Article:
I realized I experienced something different than other bloggers and I hope that I find people who felt the same way that I did. The readers of this book seem to be in two groups: the ones who felt and the ones who felt nothing. And the people who felt nothing really hated feeling nothing, understandably. But for me, I didn't have the feels and I still, for the most part, was fine with not having a great connection with the characters. I'm usually very character-driven in my reading and since this was more focused on the characters, their lives, and choices, it'd be VERY easy to hate it because of the disconnect. Honestly, I'm a bit surprised I didn't. I didn't really feel for the characters. There was no agony inside of me. I think this book impressed me as much as it did not only for its writing, depth, and somewhat of a non-plot (it didn't have much of a plot, but it's story pattern still interested me), but also for how it still strung me along despite the circumstances. I despised a character sometimes, but unlike Tease by Amanda Maciel, I still followed along. It wasn't exactly a enjoyable story (attempted suicide does that), but I can't stress enough that I still liked a heavy-character story with no connection to the characters. 



Verdict: A love-it-or-hate-it kind of book that I actually liked...and yes, desperately want the cover. 

Tuesday, September 9, 2014

Review: HEIR OF FIRE by Sarah J. Maas

Title: Heir of Fire
Author: Sarah J. Maas
Publication date: Sept 2, 2014
Publisher: Bloomsbury
Source: an ARC provided from the publisher for an honest review

Lost and broken, Celaena Sardothien’s only thought is to avenge the savage death of her dearest friend: as the King of Adarlan’s Assassin, she is bound to serve this tyrant, but he will pay for what he did. Any hope Celaena has of destroying the king lies in answers to be found in Wendlyn. Sacrificing his future, Chaol, the Captain of the King’s Guard, has sent Celaena there to protect her, but her darkest demons lay in that same place. If she can overcome them, she will be Adarlan’s biggest threat – and his own toughest enemy. 

While Celaena learns of her true destiny, and the eyes of Erilea are on Wendlyn, a brutal and beastly force is preparing to take to the skies. Will Celaena find the strength not only to win her own battles, but to fight a war that could pit her loyalties to her own people against those she has grown to love?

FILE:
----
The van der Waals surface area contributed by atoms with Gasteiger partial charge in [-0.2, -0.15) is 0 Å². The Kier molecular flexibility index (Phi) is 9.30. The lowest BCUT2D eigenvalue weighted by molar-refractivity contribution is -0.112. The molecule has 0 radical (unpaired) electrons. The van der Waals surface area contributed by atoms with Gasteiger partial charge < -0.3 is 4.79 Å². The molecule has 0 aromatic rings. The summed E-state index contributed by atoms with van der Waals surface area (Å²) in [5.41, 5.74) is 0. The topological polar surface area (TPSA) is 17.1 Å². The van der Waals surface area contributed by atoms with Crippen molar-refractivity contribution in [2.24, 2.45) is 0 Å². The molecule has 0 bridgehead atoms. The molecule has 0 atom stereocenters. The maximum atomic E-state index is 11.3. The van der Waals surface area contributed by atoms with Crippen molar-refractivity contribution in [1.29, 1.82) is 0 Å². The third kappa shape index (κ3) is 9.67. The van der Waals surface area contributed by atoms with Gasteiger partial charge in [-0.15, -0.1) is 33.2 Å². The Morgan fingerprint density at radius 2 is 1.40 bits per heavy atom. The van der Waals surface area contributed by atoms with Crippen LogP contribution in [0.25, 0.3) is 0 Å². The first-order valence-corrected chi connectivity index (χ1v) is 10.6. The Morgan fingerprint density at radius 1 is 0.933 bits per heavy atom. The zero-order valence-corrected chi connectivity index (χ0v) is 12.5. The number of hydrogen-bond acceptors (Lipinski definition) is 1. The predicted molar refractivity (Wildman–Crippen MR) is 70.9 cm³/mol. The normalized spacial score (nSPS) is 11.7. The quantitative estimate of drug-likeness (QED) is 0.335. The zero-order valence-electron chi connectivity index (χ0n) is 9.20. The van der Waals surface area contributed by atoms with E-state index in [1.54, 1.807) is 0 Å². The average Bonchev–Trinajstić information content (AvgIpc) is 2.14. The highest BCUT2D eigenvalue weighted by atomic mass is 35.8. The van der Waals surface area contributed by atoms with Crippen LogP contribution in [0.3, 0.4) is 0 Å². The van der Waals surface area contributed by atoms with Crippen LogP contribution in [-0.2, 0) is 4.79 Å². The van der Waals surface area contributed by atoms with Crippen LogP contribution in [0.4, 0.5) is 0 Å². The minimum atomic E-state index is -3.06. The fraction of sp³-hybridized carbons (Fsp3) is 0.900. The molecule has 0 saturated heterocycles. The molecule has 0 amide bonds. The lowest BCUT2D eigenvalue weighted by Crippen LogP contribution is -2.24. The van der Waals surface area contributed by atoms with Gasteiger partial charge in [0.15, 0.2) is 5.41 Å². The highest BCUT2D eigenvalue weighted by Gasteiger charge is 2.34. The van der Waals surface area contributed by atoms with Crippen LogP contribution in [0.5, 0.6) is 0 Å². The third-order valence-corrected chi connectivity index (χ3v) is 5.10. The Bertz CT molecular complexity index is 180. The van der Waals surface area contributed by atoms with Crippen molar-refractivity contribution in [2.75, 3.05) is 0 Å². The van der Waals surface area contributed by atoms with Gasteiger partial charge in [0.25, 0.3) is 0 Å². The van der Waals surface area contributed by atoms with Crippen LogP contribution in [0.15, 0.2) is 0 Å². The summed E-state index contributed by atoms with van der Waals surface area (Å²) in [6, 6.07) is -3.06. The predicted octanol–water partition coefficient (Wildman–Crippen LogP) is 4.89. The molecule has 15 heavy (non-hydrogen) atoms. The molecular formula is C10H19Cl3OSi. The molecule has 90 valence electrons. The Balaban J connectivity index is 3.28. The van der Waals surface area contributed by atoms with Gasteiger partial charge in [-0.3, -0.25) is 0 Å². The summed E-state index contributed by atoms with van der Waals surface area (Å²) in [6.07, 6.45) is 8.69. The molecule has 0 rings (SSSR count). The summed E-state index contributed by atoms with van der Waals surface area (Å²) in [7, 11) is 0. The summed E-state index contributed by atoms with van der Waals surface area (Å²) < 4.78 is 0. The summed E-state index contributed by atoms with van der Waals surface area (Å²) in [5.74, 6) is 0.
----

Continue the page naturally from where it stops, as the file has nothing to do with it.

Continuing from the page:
In Throne of Glass, I was enthralled and couldn't wait to start the second book. It involved a love triangle, but hey, meeting Celaena rocked. During the sequel, Crown of Midnight, things became more tense. Then the ending absolutely killed me because I felt like someone was taking me off oxygen. So imagine combining my feelings for those two and how they ended...and you won't even get close to how I felt for this ending. 

Granted, the beginning was slow. Sloooooow. The thing that kept me going was how much I love the series, knew how great it WILL be, and that I was already invested into the story. The book is big, but it isn't even that. Nothing felt progressive or that interesting in the beginning to keep me connected. I read and then waited a long period until I read again (aka the worst reading pattern ever). Comparing it to its predecessors, it loses in that area. For me, the others were better paced and kept me wanting more. With Heir of Fire, I only reached that point after many pages. 



Maas introduced us to a couple people and placed some stepping stones into the story for later use. Then finally, FINALLY, we reached around the midpoint or sooner and things started picking up. Like I said, we met a few important people. 

1. Manon. Manon, the Blackbeak witch and ruthless leader, really intrigued me. We meet her in a gruesome, creepy way (which I don't think is fair to you if I divulge how). At first, I actually wondered if we should sympathize for her (hint: no) because of how we meet. But while it's a little jarring to be introduced to a supposedly random character, believe me, she's fun to know. As Jen mentioned in her review and in our own conversation with each other, Manon's wyvern, Abraxos, is VERY alike to Toothless from How to Train Your Dragon (the movie version). So you can see that Manon is all kinds of awesome. 

2. Aedion. Celaena's (or Aelin's) cousin and the mysterious fellow. I say mysterious because for me, I wasn't sure how I should feel about him. He's presented as a threat to the other characters then as a potential backstabber before becoming a possible love interest. But no matter what you think or believe, Aedion comes with surprises. Oh, the surprise. 

3. Rowan. Most importantly, we meet Rowan. CURSE YOU, ROWAN.